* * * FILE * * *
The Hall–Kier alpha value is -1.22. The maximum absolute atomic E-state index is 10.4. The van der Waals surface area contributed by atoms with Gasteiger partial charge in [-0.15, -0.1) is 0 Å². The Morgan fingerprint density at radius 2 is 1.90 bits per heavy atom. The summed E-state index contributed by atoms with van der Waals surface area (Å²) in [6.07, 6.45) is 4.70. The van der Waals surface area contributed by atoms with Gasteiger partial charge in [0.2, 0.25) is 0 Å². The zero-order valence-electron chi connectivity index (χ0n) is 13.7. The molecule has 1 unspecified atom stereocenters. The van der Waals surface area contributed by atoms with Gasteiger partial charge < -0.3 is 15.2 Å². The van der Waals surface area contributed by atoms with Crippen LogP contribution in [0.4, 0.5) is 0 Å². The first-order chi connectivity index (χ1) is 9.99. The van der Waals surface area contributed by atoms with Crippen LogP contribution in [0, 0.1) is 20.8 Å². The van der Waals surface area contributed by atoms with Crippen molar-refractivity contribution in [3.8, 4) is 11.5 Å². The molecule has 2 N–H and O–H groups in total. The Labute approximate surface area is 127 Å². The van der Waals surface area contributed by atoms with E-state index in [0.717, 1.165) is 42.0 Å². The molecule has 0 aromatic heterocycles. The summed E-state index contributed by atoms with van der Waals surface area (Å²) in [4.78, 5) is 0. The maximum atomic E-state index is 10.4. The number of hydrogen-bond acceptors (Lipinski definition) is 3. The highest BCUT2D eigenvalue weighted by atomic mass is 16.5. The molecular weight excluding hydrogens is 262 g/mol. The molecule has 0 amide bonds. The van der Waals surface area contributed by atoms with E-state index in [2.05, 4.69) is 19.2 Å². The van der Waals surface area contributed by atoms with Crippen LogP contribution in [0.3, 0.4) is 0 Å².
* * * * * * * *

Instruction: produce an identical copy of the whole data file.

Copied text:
The Hall–Kier alpha value is -1.22. The maximum absolute atomic E-state index is 10.4. The van der Waals surface area contributed by atoms with Gasteiger partial charge in [-0.15, -0.1) is 0 Å². The Morgan fingerprint density at radius 2 is 1.90 bits per heavy atom. The summed E-state index contributed by atoms with van der Waals surface area (Å²) in [6.07, 6.45) is 4.70. The van der Waals surface area contributed by atoms with Gasteiger partial charge in [0.2, 0.25) is 0 Å². The zero-order valence-electron chi connectivity index (χ0n) is 13.7. The molecule has 1 unspecified atom stereocenters. The van der Waals surface area contributed by atoms with Gasteiger partial charge < -0.3 is 15.2 Å². The van der Waals surface area contributed by atoms with Crippen LogP contribution in [0.4, 0.5) is 0 Å². The first-order chi connectivity index (χ1) is 9.99. The van der Waals surface area contributed by atoms with Crippen LogP contribution in [0, 0.1) is 20.8 Å². The van der Waals surface area contributed by atoms with Crippen molar-refractivity contribution in [3.8, 4) is 11.5 Å². The molecule has 2 N–H and O–H groups in total. The Labute approximate surface area is 127 Å². The van der Waals surface area contributed by atoms with E-state index in [0.717, 1.165) is 42.0 Å². The molecule has 0 aromatic heterocycles. The summed E-state index contributed by atoms with van der Waals surface area (Å²) in [4.78, 5) is 0. The maximum atomic E-state index is 10.4. The number of hydrogen-bond acceptors (Lipinski definition) is 3. The highest BCUT2D eigenvalue weighted by atomic mass is 16.5. The molecular weight excluding hydrogens is 262 g/mol. The molecule has 0 amide bonds. The van der Waals surface area contributed by atoms with E-state index in [2.05, 4.69) is 19.2 Å². The van der Waals surface area contributed by atoms with Crippen LogP contribution in [0.3, 0.4) is 0 Å².